The importance and popularity of this topic led to the formation
of two concurrent and independent sections. Each section
(A and B) developed its own set of recommendations.
Section B: Global Environmental Change
1. Infrastructure for National Assessments
The United States Global Change Research Program
(USGCRP) should establish a permanent infrastructure for
national assessments, including secretariat functions with permanent
scientific staff and outreach capability.
2. Extreme Climate Effects
The USGCRP should expand research programs at regional
levels on the probability and consequences of extreme climate
3. Interdisciplinary Research
The National Science Foundation (NSF) should enhance
incentives for interdisciplinary research integrating natural and
4. Land Use, Land-use Change, and Forestry
Congress should direct and fund the Department of
Agriculture (USDA), the Department of Interior (DOI),
and other relevant departments and agencies to develop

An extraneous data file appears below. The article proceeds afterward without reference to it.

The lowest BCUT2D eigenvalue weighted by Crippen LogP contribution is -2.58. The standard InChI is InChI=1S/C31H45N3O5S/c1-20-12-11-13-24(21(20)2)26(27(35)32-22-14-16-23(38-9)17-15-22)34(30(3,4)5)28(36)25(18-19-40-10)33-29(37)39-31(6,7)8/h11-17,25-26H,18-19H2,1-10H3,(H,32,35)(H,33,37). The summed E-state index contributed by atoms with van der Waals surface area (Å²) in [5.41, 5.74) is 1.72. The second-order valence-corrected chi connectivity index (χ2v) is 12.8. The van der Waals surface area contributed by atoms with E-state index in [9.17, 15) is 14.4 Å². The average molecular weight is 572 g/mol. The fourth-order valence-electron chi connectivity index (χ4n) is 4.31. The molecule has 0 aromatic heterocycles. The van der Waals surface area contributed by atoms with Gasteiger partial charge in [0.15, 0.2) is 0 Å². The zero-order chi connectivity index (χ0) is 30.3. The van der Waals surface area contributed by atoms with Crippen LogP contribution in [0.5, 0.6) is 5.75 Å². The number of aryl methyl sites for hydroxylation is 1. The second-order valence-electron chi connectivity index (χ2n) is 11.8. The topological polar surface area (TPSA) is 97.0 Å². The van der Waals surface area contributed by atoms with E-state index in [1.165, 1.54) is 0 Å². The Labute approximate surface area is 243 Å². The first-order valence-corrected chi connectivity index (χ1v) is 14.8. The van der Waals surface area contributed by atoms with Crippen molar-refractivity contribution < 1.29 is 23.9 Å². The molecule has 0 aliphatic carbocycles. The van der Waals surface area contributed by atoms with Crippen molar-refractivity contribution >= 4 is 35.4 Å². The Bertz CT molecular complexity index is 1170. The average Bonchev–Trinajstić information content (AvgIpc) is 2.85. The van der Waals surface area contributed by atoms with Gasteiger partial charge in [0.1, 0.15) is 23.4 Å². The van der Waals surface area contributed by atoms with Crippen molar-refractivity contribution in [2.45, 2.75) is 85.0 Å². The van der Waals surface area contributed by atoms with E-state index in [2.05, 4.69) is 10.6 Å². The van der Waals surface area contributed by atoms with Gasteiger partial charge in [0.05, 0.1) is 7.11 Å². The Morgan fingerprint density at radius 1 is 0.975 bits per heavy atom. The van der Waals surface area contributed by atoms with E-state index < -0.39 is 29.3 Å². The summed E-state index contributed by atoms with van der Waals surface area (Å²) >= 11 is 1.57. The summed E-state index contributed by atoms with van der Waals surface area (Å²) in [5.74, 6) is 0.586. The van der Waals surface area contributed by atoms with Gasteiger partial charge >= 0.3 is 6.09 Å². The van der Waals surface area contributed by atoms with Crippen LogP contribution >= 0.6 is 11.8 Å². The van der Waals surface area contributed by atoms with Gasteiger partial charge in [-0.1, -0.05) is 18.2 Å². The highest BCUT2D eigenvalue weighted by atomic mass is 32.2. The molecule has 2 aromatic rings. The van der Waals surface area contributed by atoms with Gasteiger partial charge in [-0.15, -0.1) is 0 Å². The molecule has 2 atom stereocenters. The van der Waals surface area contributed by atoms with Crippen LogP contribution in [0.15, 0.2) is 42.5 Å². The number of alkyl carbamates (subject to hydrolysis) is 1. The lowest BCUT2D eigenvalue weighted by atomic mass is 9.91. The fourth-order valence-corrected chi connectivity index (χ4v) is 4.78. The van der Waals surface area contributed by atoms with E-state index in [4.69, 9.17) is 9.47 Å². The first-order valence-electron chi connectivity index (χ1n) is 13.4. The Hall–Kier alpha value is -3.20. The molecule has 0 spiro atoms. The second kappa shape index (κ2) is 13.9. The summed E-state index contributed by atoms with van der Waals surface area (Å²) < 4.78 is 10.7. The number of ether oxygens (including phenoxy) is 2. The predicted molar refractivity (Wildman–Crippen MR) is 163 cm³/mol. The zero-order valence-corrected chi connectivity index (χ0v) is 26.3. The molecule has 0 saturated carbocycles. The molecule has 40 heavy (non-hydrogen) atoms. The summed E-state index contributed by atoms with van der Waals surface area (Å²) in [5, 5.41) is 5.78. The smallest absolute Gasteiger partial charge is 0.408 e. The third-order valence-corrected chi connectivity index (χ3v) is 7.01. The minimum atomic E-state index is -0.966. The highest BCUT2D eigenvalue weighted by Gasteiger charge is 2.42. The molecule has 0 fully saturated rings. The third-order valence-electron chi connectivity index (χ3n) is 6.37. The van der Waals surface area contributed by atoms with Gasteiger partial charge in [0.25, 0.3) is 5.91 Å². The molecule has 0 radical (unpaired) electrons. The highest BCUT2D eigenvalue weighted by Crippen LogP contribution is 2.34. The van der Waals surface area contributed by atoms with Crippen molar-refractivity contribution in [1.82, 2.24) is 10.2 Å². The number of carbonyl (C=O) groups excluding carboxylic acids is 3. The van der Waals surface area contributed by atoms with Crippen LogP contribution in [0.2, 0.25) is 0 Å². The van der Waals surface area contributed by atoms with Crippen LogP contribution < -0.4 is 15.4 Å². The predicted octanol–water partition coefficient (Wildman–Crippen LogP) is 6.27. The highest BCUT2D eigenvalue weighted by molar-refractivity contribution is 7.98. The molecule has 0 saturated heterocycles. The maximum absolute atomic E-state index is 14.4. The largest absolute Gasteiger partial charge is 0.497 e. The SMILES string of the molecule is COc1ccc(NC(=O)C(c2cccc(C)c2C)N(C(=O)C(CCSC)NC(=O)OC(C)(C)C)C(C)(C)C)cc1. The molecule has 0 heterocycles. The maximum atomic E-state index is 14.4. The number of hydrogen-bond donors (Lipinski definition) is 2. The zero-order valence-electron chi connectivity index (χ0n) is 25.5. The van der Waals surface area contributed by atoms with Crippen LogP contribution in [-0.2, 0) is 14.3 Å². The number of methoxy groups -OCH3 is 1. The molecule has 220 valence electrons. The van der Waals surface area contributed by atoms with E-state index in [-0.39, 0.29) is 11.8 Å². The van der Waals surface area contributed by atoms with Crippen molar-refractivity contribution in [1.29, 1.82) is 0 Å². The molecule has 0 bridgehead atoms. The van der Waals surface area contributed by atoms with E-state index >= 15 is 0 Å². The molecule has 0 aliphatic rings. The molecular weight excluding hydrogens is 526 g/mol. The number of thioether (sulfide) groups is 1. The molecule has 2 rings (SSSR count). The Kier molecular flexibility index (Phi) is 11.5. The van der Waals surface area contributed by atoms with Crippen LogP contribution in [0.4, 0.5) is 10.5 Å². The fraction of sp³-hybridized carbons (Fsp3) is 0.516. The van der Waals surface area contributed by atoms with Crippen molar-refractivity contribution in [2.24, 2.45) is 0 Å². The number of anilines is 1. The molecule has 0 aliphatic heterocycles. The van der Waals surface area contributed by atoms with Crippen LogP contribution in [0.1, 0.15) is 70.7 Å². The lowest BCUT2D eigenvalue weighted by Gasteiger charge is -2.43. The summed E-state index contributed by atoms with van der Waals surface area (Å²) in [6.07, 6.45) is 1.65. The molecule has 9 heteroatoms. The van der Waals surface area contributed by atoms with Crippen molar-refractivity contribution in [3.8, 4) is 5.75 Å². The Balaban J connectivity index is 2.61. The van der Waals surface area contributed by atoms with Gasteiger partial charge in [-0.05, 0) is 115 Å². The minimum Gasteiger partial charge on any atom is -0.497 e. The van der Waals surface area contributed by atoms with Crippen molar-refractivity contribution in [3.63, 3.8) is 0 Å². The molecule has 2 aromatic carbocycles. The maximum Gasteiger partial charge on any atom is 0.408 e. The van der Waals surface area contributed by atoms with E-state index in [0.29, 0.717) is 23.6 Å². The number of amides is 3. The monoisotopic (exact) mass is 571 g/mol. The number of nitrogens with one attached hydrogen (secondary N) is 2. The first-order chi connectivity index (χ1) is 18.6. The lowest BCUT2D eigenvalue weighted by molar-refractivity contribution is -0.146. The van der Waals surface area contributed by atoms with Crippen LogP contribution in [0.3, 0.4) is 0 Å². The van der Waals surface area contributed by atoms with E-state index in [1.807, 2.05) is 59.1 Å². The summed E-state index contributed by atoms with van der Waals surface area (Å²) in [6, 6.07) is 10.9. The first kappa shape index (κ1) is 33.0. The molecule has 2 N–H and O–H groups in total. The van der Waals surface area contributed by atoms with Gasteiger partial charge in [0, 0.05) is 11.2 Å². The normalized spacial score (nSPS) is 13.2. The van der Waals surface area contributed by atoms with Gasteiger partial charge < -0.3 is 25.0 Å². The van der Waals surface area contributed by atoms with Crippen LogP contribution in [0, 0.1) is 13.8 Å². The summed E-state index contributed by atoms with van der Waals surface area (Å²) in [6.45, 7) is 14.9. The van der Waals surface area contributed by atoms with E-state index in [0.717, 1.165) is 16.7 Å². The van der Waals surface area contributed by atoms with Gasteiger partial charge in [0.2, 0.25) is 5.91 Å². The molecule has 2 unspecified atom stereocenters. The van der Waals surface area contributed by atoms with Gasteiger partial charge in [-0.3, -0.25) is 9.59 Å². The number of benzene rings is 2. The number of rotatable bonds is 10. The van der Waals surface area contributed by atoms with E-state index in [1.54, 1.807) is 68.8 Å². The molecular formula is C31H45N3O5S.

a highly integrated, multi-agency program for the study
of land use, land use change, and forest management.
5. Communication Plan
The scientific community and end users should develop a
communication plan outlining criteria for a delivery system
through which scientific information may be presented to the
public and policy makers in a digestible form.
6. Observational and Research Efforts
Federal agencies need to fund long-term (50-100 years)
observational and research efforts through endowments
established by Congress.
7. Teacher Training
The NSF and the Department of Energy (DOE) should fund
teacher training programs in global environmental change that
involve international components.
8. Environmental Vulnerability Index
The National Institutes of Health (NIH), the U.S. Agency for
International Development (USAID), and NSF should fund
the development of an “Environmental Vulnerability Index”
that is relevant to human populations, and comprehensive in
scope, integrating major human activities that degrade local,
regional, and global environments.